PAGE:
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PeterSkan
12-26-2005, 08:09 AM
Came across this interesting post by Kauffman on TOB:

Steffi Graf .. 377 weeks / 8 years #1 = 47 weeks per year.
Navratilova .. 331 weeks / 7 years #1 = 47 weeks per year.
Chris Evert .. 262 weeks / 5 years #1 = 52 weeks per year.
Martina Hingis 209 weeks / 3 years #1 = 70 weeks per year.
Monica Seles . 179 weeks / 2 years #1 = 90 weeks per year.
Davenport .... 84 weeks / 3 years #1 = 28 weeks per year.
Serena Williams 57 weeks / 1 year @ #1 = 57 weeks per year
Justine Henin . 45 weeks / 1 year @ #1 = 45 weeks per year


Yeah, perhaps Seles could have deserved another year at #1 - and perhaps Davenport doesn't quite deserve to be #1 for 3 years based on the amount of time she was #1 .. but it appears that Serena should have only been #1 for 1 year.


Weeks at Number One:

1) Steffi Graf 377
2) Martina Navratilova 331
3) Chris Evert 262
4) Martina Hingis 209
5) Monica Seles 178
6) Lindsay Davenport 84
7) Serena Williams 57
8) Justine Henin-Hardenne 45
9) Tracy Austin 22
10) Jennifer Capriati 17
11) Arantxa Sanchez-Vicario 12
11) Kim Clijsters 12
13) Venus Williams 11
14) Maria Sharapova 6
15) Amelie Mauresmo 5


Year End #1 Players:

1975 Chris Evert
1976 Chris Evert
1977 Chris Evert
1978 Martina Navratilova
1979 Martina Navratilova
1980 Chris Evert
1981 Chris Evert
1982 Martina Navratilova
1983 Martina Navratilova
1984 Martina Navratilova
1985 Martina Navratilova
1986 Martina Navratilova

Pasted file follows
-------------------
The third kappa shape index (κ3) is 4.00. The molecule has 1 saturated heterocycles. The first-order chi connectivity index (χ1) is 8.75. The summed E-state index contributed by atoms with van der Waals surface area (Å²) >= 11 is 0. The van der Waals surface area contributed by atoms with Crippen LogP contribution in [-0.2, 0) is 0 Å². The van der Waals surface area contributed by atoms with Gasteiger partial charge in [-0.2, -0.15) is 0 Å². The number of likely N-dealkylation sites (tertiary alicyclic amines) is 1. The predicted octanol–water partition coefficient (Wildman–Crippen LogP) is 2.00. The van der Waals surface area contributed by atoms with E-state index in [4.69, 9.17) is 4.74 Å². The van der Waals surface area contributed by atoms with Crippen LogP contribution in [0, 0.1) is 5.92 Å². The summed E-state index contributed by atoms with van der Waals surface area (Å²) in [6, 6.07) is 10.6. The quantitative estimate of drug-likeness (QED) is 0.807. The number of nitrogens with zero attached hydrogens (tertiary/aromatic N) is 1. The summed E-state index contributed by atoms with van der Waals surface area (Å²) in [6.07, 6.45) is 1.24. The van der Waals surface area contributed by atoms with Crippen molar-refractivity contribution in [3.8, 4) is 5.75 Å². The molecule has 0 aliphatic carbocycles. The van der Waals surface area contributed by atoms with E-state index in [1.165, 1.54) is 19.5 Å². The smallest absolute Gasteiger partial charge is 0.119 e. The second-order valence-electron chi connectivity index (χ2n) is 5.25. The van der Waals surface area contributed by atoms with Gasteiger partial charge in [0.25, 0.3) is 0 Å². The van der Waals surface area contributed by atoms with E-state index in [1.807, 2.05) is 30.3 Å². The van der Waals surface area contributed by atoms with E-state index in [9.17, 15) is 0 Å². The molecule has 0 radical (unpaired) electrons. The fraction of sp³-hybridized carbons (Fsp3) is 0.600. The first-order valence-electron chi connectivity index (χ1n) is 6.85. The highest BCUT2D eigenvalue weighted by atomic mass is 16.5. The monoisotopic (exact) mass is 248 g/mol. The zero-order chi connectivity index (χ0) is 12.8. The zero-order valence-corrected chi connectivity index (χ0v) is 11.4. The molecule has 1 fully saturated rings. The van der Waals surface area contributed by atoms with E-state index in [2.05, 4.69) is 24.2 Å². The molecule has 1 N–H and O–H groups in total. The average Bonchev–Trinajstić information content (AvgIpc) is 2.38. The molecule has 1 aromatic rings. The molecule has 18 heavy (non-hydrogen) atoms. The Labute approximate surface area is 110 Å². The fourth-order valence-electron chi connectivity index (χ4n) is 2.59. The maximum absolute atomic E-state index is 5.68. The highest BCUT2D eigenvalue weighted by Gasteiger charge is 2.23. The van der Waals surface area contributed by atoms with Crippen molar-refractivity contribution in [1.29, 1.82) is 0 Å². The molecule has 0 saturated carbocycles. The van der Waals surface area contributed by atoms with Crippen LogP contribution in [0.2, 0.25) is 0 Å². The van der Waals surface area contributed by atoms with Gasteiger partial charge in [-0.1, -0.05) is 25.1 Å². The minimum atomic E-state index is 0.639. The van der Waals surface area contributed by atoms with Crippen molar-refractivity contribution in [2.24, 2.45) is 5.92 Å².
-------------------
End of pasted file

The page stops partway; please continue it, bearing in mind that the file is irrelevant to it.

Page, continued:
1987 Steffi Graf
1988 Steffi Graf
1989 Steffi Graf
1990 Steffi Graf
1991 Monica Seles
1992 Monica Seles
1993 Steffi Graf
1994 Steffi Graf
1995 Steffi Graf
1996 Steffi Graf
1997 Martina Hingis
1998 Lindsay Davenport
1999 Martina Hingis
2000 Martina Hingis
2001 Lindsay Davenport
2002 Serena Williams
2003 Justine Henin-Hardenne
2004 Lindsay Davenport

PeterSkan
12-26-2005, 08:29 AM
It would be good to have it updated in view of the 2005 year end results - another steal for Lindsay!

The argument that the year-end #1 standing rates as one of the outstanding accomplishments in tennis is questionable. One poster on TOB astutely remarked that it is an arbitrary reference point in the annual cycle. Since the #1 standing is an ongoing measure within that cycle, finishing #1 at year-end is no greater accomlishment than finishing the twelve months ending [pick your date] at #1. Furthermore, counting both the number of weeks holding the #1 position and the number of years finishing at #1 among the greatest accomplishments places double emhasis on the #1 ranking.

There are a couple of problems with this. One of them is highlighted by the data posted by K: there is no absolue measure of the average number of weeks ranked at #1 in reltin to the number of years finishing in the #1 spot.

The other problem is that the #1 rankings are based on a relative point assignment that is subjectively determined. Re-weighting the points assignment maychange the rank order, but, by contrast, once won, a slam victory is in the record books and irreversible.

As I have said many times, the #1 ranking is a perfect indicator: it measures the rank order based on accumulated points. Logically, however, where it can be shown that premise on which the data is built is questionable, then perforce the conclusions drawn from it are likewise questionable. In which case the #1 ranking is an imperfect indicator of "best performance".

Rhetorically, in 2006, what would have been the maximum number of tournaments a player could have played without dropping a single point [i.e. won every point played in every match], and assuming at least one slam played [and therefore won] but not have finished at #1?